a "publisher of glad tidings;" a missionary preacher of the gospel (Eph. 4:11). This title is applied to Philip (Acts 21:8), who appears to have gone from city to city preaching the word (8:4, 40). Judging from the case of Philip, evangelists had neither the authority of an apostle, nor the gift of prophecy, nor the responsibility of pastoral supervision over a portion of the flock. They were itinerant preachers, having it as their special function to carry the gospel to places where it was previously unknown. The writers of the four Gospels are known as the Evangelists.
(publisher of glad tidings
). In the New Testament the "evangelists" appear on the one hand after the "apostles" and "prophets;" on the other before the "pastors" and "teachers." They probably stood between the two. (Acts 21:8
; Ephesians 4:11
) The work of the evangelist is the proclamation of the glad tidings to those who have not known them, rather than the instruction and pastoral care of those who have believed and been baptized. It follows also that the name denotes a work
rather than an order
. Its use is nearly like our word missionary.
The evangelist might or might not be a bishop-elder or a deacon. The apostles, so far as they evangelized, (Acts 8:25
; 1Ã‚Â Corinthians 1:17
) might claim the title, though there were many evangelists who were not apostles. If the gospel were a written book, and the office of the evangelists was to read or distribute it, then the writers of such books were pre-eminently THE evangelists. In later liturgical language the word was applied to the reader of the gospel for the day.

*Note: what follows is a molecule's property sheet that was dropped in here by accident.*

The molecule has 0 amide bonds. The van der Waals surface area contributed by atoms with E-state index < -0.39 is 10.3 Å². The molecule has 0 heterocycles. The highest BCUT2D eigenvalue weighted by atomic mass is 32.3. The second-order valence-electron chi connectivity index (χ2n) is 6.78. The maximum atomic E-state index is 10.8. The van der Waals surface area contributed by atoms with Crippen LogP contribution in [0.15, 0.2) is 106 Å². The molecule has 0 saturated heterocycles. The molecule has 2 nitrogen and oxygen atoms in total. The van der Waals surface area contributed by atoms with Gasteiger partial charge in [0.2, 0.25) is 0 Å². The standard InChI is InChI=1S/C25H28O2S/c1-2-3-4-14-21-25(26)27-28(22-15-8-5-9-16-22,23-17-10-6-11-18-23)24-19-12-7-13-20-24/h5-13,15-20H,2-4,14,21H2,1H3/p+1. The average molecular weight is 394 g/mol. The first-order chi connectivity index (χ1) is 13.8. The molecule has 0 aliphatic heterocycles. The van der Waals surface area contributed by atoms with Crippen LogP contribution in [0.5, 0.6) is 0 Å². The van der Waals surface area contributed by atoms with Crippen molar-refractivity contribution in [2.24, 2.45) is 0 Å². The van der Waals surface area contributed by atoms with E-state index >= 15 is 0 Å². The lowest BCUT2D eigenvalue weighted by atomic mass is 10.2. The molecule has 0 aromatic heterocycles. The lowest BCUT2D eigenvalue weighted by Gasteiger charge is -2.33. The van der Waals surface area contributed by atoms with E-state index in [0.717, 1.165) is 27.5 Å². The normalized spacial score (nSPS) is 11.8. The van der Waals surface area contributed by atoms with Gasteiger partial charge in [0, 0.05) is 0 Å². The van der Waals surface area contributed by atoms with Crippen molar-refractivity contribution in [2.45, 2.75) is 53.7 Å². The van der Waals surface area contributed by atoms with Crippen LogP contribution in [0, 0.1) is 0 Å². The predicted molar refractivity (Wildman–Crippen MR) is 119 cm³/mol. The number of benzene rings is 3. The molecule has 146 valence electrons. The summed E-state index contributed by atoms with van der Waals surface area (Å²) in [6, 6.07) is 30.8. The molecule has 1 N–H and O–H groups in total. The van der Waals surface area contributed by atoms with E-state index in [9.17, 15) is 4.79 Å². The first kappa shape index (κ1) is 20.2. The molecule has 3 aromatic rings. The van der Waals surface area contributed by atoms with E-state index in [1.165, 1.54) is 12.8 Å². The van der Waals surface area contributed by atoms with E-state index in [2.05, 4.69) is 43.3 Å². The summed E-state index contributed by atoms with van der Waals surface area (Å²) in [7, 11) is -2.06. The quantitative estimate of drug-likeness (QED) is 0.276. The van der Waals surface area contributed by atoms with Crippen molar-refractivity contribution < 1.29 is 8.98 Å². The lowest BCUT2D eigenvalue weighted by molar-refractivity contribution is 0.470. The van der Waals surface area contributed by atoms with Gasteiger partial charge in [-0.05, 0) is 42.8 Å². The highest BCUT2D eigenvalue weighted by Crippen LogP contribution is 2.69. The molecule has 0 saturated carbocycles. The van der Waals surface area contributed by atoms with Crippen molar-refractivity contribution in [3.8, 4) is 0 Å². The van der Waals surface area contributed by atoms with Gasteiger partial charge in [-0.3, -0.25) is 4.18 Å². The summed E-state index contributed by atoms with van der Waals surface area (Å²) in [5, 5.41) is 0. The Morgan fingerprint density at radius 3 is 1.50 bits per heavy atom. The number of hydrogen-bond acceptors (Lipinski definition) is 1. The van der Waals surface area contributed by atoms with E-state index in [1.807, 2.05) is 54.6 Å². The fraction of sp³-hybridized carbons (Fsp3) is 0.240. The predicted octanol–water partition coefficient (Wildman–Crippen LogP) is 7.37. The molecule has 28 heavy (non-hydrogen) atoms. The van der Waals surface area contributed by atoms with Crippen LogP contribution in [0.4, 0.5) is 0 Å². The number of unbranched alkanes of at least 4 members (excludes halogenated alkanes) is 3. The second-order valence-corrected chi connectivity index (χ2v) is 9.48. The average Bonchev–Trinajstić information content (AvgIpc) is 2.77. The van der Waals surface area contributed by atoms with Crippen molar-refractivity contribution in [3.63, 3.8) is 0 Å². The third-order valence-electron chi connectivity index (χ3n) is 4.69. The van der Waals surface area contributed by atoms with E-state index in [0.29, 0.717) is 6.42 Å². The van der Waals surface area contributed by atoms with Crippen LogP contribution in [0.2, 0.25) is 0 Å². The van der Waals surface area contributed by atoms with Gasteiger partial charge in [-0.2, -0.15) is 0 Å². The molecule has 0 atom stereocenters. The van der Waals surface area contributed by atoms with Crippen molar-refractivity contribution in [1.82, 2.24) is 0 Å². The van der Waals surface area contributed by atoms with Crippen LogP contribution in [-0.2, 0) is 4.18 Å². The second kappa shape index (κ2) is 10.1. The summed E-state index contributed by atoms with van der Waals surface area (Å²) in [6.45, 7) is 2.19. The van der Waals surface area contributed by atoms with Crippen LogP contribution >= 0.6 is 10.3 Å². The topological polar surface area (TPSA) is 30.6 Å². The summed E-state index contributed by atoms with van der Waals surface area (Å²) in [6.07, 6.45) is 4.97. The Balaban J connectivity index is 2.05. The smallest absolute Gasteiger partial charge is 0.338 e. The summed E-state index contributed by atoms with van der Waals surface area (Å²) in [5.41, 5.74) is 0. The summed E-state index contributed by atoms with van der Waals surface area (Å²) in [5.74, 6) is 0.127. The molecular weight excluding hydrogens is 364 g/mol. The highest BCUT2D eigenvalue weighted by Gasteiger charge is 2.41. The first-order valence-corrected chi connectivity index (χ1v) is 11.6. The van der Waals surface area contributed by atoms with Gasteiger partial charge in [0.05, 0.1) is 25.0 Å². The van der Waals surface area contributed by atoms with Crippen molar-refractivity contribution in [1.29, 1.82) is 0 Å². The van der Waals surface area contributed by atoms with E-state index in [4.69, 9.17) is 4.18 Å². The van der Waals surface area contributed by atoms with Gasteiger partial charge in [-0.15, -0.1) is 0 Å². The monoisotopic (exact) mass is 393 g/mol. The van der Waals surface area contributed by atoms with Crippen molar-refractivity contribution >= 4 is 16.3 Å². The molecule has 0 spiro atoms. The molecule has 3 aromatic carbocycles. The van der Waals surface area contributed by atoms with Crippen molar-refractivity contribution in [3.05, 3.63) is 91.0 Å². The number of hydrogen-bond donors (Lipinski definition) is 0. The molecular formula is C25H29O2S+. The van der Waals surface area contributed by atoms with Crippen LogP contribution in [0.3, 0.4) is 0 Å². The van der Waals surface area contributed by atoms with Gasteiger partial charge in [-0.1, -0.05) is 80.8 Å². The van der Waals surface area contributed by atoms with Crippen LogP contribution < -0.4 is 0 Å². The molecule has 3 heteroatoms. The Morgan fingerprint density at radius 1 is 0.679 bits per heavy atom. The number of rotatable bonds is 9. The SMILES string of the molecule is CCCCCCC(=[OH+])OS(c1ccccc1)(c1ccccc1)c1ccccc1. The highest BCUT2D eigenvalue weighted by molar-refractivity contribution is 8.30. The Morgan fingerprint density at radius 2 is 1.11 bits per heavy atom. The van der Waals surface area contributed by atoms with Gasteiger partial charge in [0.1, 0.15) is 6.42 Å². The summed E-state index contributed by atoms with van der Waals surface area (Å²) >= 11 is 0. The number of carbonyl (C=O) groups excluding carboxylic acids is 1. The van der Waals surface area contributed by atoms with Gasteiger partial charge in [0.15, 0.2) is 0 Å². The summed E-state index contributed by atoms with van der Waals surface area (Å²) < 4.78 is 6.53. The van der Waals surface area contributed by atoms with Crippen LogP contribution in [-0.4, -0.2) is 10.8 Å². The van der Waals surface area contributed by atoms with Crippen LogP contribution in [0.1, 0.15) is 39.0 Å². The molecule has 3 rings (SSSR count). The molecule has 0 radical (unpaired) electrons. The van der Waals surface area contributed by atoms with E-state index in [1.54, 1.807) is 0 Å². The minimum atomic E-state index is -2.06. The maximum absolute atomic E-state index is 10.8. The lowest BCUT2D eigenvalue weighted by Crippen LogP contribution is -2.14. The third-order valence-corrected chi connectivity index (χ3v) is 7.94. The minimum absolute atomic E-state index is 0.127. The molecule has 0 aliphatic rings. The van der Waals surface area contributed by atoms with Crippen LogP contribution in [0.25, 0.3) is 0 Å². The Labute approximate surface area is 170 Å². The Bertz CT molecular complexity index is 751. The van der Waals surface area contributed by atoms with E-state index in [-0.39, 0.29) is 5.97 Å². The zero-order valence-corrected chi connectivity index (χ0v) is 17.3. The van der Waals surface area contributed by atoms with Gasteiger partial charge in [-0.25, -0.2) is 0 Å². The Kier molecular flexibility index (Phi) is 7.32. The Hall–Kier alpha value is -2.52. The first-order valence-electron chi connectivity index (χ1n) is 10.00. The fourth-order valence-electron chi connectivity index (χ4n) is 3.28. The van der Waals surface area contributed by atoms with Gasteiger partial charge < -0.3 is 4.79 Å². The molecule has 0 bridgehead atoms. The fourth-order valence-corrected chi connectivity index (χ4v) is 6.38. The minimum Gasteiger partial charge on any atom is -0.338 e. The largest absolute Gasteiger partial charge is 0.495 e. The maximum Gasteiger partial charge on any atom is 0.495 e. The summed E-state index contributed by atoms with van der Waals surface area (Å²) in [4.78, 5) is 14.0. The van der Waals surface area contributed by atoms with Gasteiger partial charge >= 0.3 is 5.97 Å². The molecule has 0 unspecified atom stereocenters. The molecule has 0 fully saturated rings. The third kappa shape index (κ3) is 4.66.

- e-van'-jel-ist: This is a form of the word ordinarily translated "gospel" (euaggelion), except that here it designates one who announces that gospel to others (euaggelistes, "a bringer of good tidings"), literally, God Himself is an evangelist, for He "preached the gospel beforehand unto Abraham" (Gal 3:8
); Jesus Christ was an evangelist, for He also "preached the gospel" (Lk 20:1
); Paul was an evangelist as well as an apostle (Rom 1:15
); Philip the deacon was an evangelist (Acts 21:8
); and Timothy, the pastor (2 Tim 4:5
); and indeed all the early disciples who, on being driven out of Jerusalem, "went everywhere preaching the word" (Acts 8:4
the King James Version).
But Eph 4:11 teaches that one particular order of the ministry, distinguished from every other, is singled out by the Head of the church for this work in a distinctive sense. All may possess the gift of an evangelist in a measure, and be obligated to exercise its privilege and duty, but some are specially endued with it. "He gave some to be apostles; and some, prophets; and some, evangelists; and some, pastors and teachers."
It will be seen that as an order in the ministry, the evangelist precedes that of the pastor and teacher, a fact which harmonizes with the character of the work each is still recognized as doing. The evangelist has no fixed place of residence, but moves about in different localities, preaching the gospel to those ignorant of it before. As these are converted and united to Jesus Christ by faith, the work of the pastor and teacher begins, to instruct them further in the things of Christ and build them up in the faith.
At a later time, the name of "evangelist" was given the writers of the four Gospels because they tell the story of the gospel and because the effect of their promulgation at the beginning was very much like the work of the preaching evangelist. In character, the Gospels bear something of the same relation to the Epistles as evangelists bear to pastors and teachers.
James M. Gray